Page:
We have no reason to pursue further the adventures of Baldwin Tyrel at the hands of Henry of Pomeroy and his friends, nor the writs, essoins, and proceedings duly recorded on parchment in his and their behalf. It is enough that the skins have survived to this day, and that we may admire in passing a growing sophistication, which allowed the hue to be horned for purposes quite alien to the first intention; and we may suspect that Baldwin Tyrel would have sympathized with the saying of Jack Holland, that it was never merry world in England since gentlemen came up; but the point is that the hue was horned. We may therefore safely side with Matthew Bacon in the belief that “this Hutesium, or Hooting, is by the Horn.”
Of this ancient horning of the hue there was in the time of King James the First of England, and of Scotland the Sixth, a charming survival; for in his day when it became necessary to proceed to outlawry in the courts of Scotland, it was still the custom for trumpeters to be called in, who, as soon as outlawry was pronounced, blew a blast upon their trumpets.
But what if we enquire of the nature of the cry?
The Channel Islands, Jersey, Guernsey, Alderney, Sark, and Herm, are all that is left to the English Crown of the vast domain that once stretched from Calais to the Pyrenees; by their possession the Crown may still be said to be seized of the Norman Duchy. There its old Custom still survives.
Only a few years ago a tram line was to be built in the Island of Jersey; and so, on a misty morning, a surveying party came to leave the highway, and to enter upon the stubbly field of a Norman peasant who happened to know his rights, and had little love for the marvels of the age. Removing his hat, he fell on one knee, and called out in a loud voice: “Haro, haro, haro; a moi mon Prince!” The surveying party bowed respectfully, and promptly retraced its steps to the highroad. The justice of Rollo, the first of the Norman Dukes, had been invoked, and not in vain. The actors in this ancient rite then humbly repaired to the next session of the Duke’s court, that the duty of each in the premises might be there confirmed by the justice of George the Fifth of Windsor. This is a simpler procedure than any that we have been able to preserve, and the custom is as ancient as the Duchy.
The legend as to these matters is this. The first Duke, the great Rollo, ruled Normandy with a rod of iron, so that his people had peace. He stopped one day near the village of Roumare, at an oak by the side of the lake, on which he hung his golden bracelets, where they ever remained, none daring to remove them. And so in later years his good Norman people, when oppressed, came to call upon his name.
There is allusion made to the legend by the troubadour Guiart, who sang his song in the twelfth century, and of a Norman raid toward Chartres, and the cry Ha Rous, Ha Rous. Our troubadour may be blamed for the derivation of haro from Ha Rous, an error in etymology which persisted during six centuries. Had he had any means of knowing its consequences he would doubtless have refrained from making his pun, though it was in the fashion of his time. But Guiart was a troubadour, not a prophet. It was not until the bright light of the learning of Dietz and of Brunner was thrown the other day on the ways of the Franks, and of their many cousins, that it came to be recognized that the Norman cry of haro was derived from the Old High German word hara, which means “here” or “hither.” It was then seen that Friar Hicron, who in the days of Pepin, the father of Charlemagne, decided that it was high time that the world had a Latin-French dictionary from his hand, knew very well what he was about when he wrote: Clamat—Hareit; Clamamus—Haremus. What else, indeed, but “hither” would men cry, when, armed with the short spear, they went on foot into the thicket in pursuit of the boar, and came suddenly upon the beast about to charge?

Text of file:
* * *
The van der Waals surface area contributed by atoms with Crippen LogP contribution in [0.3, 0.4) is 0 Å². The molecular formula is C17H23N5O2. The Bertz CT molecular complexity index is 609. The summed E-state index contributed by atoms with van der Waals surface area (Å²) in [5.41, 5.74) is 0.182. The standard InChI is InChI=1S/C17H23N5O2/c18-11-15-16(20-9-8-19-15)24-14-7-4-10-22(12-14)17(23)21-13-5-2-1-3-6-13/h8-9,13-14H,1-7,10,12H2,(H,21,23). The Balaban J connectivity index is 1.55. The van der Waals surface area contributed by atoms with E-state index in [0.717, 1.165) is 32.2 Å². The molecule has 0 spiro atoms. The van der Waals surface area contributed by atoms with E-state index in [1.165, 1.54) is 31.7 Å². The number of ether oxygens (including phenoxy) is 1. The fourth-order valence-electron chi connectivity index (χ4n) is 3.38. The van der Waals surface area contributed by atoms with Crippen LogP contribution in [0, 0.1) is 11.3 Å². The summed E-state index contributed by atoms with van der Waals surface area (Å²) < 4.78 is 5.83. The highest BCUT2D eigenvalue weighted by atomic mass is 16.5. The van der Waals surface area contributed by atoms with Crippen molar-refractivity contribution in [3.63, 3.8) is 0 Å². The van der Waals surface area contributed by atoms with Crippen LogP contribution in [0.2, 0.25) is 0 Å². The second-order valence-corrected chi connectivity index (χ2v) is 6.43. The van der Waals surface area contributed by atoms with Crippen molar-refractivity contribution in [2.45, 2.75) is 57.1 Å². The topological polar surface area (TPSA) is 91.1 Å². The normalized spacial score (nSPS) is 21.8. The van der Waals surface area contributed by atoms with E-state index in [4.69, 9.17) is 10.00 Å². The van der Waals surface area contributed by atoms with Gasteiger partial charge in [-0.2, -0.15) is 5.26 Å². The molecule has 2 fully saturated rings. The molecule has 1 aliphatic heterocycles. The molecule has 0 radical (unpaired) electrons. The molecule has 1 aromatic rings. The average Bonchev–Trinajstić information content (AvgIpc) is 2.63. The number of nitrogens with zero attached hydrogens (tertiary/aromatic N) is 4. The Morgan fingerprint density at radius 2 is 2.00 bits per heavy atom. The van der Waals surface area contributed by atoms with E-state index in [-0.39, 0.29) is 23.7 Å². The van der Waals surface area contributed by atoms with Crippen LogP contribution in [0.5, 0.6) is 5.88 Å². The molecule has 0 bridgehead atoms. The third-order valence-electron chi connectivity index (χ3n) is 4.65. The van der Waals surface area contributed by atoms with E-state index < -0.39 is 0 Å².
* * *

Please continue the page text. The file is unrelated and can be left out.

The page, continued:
The cry of haro in the custom of Normandy is but a limited form of the cry common to all the lands settled by Germanic stock upon the downfall of the Roman Empire. The cry in Normandy was haro; in Scotland it was liar-rock; in the chronicles of that Kingdom we may read that “thair was no thing but harrock, how and cry.” In England the cry was harrow, or harau, and sometimes, doubtless owing to the Norman influence, haro. When Chaucer writes, the words of the Miller’s wife are: “Or I wol cry: harrow and alas!” From the Townley Mysteries we have: “Oute, haro, oute, oute, harkyn to this home!” So from the Vision of Piers Plowman: “There was harrow and help!” Among the Flemings it was haroep or harop. It is everywhere found in France. In the Champagne it was hare; and it was there until very recently the habit at the county fair for sergeants to call the hare as a sign that the market was closed and over. So in Flanders the cry on such occasion was ara. In the local speech of Languedoc it still survives as hari, and in that of the Vendee as haras. In the Palatinate it is borne in the refrain of an old song: “Haro sur le vieillardl”
In Old French the variants found are all but endless. Of these mention should be made of at least one, for which purpose we may quote certain words written in 1382, because a young girl ran out of a house raising the cry: “Une fillette, appellee Jeannette, volt issir hors la maison, criant le Hay.” It is a far cry to Jeanette’s heyday, but today, wherever French or English is spoken, we have but little choice, when we wish to attract the attention of someone at a distance, but to follow her example, and to cry “Hay!”